Perhaps an even more simple way to promote well-being and something you don’t have to go anywhere for is remembering to just breathe. Our employee’s creativity never ceases to amaze me (it’s one of the reasons I love working here). Karen Lloyd, one of our Rehab Therapy Services managers, provided a short demonstration last week to our leadership team focusing on mindfulness and breathing to reduce stress and help increase focus. After less than a minute of closing my eyes and concentrating on my breathing, my stress level plummeted as did our collective blood pressure I imagine. This small practice is based on Jon Kabat-Zinn’s Mindfulness Based Stress Reduction (MBSR) – an evidence-based process piloted at the University of Massachusetts Medical School to promote stress reduction for medical professionals and patients. This exercise is a regular feature of the Wellness Groups offered within our system in the Integrated Health Services program led by Dr. Karen Burt and Dr. Joyce Tang. It has been shown to reduce stress, depression and anxiety and even improve performance. I’ve heard rumor that mini mindfulness Flash Mobs (yes, I said Flash Mobs!) are springing up throughout the system, so keep an eye out for the opportunity to just breathe.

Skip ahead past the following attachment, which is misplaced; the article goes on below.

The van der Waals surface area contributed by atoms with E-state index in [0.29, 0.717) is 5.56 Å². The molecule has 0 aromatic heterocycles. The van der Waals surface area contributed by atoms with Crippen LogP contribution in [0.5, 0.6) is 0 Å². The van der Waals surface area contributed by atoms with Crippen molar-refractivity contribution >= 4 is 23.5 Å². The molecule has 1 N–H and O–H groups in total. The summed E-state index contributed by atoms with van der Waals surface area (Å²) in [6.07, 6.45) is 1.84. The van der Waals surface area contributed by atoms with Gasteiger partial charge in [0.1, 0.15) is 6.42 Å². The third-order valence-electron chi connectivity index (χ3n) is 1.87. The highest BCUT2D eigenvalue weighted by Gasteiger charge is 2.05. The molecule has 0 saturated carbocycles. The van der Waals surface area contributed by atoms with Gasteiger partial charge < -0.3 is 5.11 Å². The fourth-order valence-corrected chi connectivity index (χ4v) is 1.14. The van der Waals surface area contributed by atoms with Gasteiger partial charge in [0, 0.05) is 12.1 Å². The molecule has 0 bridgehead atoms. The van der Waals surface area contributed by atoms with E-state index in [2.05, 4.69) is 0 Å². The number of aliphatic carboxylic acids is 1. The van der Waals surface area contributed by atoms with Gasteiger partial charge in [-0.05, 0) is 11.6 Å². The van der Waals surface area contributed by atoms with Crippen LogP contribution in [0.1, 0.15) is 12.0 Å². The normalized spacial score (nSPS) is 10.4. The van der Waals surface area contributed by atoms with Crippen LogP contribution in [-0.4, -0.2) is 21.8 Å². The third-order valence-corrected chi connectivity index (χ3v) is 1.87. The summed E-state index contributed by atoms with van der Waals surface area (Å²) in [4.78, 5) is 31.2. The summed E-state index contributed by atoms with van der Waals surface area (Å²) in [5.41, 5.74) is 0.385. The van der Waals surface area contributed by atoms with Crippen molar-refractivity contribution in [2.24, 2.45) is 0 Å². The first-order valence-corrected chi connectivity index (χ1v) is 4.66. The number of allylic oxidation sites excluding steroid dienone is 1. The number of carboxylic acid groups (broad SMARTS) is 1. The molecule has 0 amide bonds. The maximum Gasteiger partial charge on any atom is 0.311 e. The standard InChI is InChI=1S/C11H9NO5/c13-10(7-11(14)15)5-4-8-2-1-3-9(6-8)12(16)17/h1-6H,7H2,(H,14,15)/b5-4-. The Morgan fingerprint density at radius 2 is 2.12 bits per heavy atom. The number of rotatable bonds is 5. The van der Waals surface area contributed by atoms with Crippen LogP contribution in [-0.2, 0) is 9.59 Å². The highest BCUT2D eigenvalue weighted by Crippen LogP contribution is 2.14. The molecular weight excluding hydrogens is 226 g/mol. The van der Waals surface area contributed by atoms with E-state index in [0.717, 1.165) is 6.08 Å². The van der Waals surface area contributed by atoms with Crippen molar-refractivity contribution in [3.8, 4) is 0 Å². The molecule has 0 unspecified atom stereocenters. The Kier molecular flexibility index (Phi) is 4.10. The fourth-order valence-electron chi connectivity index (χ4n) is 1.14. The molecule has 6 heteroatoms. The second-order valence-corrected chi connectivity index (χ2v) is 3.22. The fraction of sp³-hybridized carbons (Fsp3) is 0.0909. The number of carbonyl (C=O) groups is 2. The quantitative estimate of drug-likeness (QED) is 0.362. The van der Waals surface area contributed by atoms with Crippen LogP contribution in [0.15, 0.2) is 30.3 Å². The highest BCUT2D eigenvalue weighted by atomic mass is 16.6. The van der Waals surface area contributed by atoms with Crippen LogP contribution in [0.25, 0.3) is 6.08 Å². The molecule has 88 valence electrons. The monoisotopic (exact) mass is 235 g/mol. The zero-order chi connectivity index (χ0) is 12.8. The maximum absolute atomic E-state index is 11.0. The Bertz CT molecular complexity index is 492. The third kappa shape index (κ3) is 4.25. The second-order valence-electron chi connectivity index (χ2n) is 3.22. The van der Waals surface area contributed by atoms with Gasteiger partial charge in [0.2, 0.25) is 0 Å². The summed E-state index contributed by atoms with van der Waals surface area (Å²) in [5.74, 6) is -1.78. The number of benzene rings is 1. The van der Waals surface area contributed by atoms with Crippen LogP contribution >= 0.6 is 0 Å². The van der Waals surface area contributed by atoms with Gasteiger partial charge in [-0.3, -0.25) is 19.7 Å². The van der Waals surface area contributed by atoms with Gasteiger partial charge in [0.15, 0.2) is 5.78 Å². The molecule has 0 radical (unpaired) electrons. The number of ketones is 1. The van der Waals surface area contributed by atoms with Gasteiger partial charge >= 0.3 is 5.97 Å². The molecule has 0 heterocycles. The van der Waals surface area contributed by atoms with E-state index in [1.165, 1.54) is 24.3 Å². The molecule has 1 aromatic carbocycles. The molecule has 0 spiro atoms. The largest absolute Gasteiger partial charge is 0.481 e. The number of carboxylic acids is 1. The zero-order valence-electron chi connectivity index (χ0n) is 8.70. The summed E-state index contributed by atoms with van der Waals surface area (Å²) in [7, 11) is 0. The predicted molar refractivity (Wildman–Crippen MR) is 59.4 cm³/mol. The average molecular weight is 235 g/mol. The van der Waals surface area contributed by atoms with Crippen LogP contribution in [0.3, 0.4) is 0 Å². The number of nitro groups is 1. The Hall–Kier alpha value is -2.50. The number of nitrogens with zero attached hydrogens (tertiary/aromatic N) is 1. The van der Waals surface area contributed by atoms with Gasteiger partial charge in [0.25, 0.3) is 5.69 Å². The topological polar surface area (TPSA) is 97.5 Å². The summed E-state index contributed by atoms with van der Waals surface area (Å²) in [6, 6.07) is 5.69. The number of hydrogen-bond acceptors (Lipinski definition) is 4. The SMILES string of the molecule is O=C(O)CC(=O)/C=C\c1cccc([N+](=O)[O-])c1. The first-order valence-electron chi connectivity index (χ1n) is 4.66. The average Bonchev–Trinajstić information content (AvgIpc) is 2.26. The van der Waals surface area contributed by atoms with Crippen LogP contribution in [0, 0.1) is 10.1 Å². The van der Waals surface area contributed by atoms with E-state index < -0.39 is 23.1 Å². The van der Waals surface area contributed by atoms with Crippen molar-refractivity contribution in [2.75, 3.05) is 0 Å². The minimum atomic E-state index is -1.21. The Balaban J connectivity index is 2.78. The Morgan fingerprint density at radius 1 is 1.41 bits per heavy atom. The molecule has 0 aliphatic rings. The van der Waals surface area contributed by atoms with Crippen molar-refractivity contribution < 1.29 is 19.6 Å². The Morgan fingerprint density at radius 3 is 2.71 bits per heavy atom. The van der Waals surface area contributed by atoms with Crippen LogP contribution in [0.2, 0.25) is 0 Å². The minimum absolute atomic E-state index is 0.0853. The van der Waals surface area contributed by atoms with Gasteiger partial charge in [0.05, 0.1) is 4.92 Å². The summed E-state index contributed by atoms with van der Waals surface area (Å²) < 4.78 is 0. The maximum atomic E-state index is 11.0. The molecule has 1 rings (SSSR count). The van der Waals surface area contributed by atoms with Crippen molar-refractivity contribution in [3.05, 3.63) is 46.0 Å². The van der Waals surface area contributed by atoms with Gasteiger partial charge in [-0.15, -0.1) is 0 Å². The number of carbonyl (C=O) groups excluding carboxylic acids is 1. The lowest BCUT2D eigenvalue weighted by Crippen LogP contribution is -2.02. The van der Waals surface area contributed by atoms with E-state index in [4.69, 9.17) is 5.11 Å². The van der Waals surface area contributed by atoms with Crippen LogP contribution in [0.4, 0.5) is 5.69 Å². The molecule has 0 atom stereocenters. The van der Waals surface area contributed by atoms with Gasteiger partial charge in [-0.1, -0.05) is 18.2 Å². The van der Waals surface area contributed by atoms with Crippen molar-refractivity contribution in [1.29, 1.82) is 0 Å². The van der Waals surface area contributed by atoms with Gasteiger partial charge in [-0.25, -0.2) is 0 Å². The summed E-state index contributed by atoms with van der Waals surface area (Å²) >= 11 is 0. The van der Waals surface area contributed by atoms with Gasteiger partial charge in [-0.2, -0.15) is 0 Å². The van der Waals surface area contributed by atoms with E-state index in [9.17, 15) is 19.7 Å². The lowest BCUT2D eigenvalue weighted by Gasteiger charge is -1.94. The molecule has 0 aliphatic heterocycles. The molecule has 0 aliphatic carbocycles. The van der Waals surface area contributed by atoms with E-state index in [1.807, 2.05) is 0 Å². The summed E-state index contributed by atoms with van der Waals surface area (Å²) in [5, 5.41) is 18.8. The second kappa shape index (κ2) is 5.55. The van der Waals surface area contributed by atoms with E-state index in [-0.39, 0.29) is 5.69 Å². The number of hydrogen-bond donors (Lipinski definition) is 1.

For those who may not be familiar with the term "Flash Mob," I leave you with a short video of one of the most frequently viewed Flash Mobs on the web. Enjoy...

More very soon.

Monday, June 18, 2012

Breaking Eggs (or not?): NAPH Fellows Visit Contra Costa Regional Medical Center

CCRMC had the honor today of hosting the this year’s National Association of Public Hospital and Health Systems (NAPH), fellows. It was exciting to meet leaders from across the country embarking on a journey I took myself just a few years ago. The visit was part of the fellows learning session which coincides with the NAPH annual conference, which starts Wednesday in San Francisco.

Our Health Services Director Dr. William Walker and I had the privilege to share our organization's story and to talk about some of the accomplishments here at Contra Costa Regional Medical Center and Health Centers. We started the day in our Redwood Grove and then the fellows were given a tour of our hospital in areas that have been the focus of some of our improvement efforts.

Patient and Family Member Partners shared their stories and our staff shared lessons we have learned in the application of the Model for Improvement and Lean management. Our guests had a chance to participate in interactive exercises designed to illustrate how Lean and rapid improvement works. I was struck by the creativity of the different groups when designing. One of my favorite parts of the day was watching the imaginative design concepts that teams came up with to protect an egg from breaking when dropped several feet from a ladder!

It was reinvigorating to spend time with the NAPH fellows. Today was yet another reminder of how truly important and essential the improvement work you are all doing is. I look forward to presenting on patient and family involvement this Thursday at the NAPH conference and am excited to hear what other systems are tackling so stay tuned.

More very soon.